Background: Nearly 50% of subjects with continuing symptoms of attention-deficit hyperactivity disorder (ADHD) in adulthood have been reported to show a comorbid substance use disorder. Both ADHD and alcohol dependence have a high genetic load and might even share overlapping sources of genetic liability. Recently, the functional relevant polymorphism within the promoter region of the serotonin transporter gene (5-HTT) and the 5-hydroxytryptamine-2c (5-HT2c) receptor Cys23Ser have been proposed as candidate genes for both entities.
Methods: We investigated phenotype and 5-HTT/5-HT2c genotype characteristics in 314 alcoholics of German descent.
Results: There was no significant difference in 5-HTT genotype or 5-HT2c allele distribution between alcoholics and matched controls. Sixty-seven alcoholics fulfilled DSM-IV criteria of ADHD with ongoing symptoms in adulthood and had a Wender Utah Rating Scale score greater than 90. Thirty had ADHD plus antisocial personality disorder. The subgroup of alcoholics with ADHD (ADHD+) showed a significantly higher daily and record ethanol intake per month, an earlier age at onset of alcohol dependence, and a higher frequency of suicidal ideation, court proceedings, and antisocial personality disorder. In our sample, more than 50% of type 2 alcoholics according to Cloninger consist of the ADHD+ and/or antisocial personality disorder-positive subjects. There were no differences in 5-HTT genotype or 5-HT2c allele distribution between the ADHD+ subgroups and alcoholics without comorbidity and matched controls, respectively.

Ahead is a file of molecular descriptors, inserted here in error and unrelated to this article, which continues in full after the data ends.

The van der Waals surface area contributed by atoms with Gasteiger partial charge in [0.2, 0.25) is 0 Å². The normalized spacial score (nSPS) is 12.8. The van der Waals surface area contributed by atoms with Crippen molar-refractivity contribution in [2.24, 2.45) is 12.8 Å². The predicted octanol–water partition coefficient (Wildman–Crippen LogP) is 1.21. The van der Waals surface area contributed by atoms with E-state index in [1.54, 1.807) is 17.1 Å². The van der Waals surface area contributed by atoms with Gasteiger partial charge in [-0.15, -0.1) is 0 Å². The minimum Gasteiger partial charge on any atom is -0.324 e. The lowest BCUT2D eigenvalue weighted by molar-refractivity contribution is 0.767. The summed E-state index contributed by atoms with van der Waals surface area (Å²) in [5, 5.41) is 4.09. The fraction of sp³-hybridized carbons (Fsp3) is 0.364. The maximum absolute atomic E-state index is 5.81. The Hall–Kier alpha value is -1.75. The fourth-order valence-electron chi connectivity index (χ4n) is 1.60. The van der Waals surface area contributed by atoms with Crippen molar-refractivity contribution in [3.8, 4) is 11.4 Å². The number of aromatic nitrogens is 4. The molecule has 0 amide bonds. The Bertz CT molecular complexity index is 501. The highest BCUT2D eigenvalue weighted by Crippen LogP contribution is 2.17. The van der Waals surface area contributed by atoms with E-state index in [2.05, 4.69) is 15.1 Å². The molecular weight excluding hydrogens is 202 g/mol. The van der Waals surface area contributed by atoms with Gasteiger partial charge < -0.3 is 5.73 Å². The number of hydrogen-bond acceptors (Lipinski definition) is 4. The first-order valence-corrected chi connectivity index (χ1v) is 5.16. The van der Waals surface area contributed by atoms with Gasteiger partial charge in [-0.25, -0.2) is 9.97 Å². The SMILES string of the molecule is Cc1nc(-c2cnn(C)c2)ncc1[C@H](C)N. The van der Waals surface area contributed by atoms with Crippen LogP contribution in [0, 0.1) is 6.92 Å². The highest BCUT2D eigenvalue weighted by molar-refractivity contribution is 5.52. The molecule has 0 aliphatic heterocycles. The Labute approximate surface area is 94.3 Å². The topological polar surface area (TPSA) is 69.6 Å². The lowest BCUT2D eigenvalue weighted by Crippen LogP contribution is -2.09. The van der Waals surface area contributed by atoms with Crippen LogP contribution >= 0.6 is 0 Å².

Conclusions: Comorbidity of alcoholism and ADHD forms a distinct phenotype that shows an increased severity of the substance disorder. This phenotype contributes substantially to the so-called type 2 alcoholics according to Cloninger. In our sample, the functional relevant 5-HTT promoter and the 5-HT2c receptor Cys23Ser polymorphism do not contribute to the supposed common genetic predisposition of ADHD and alcohol dependence.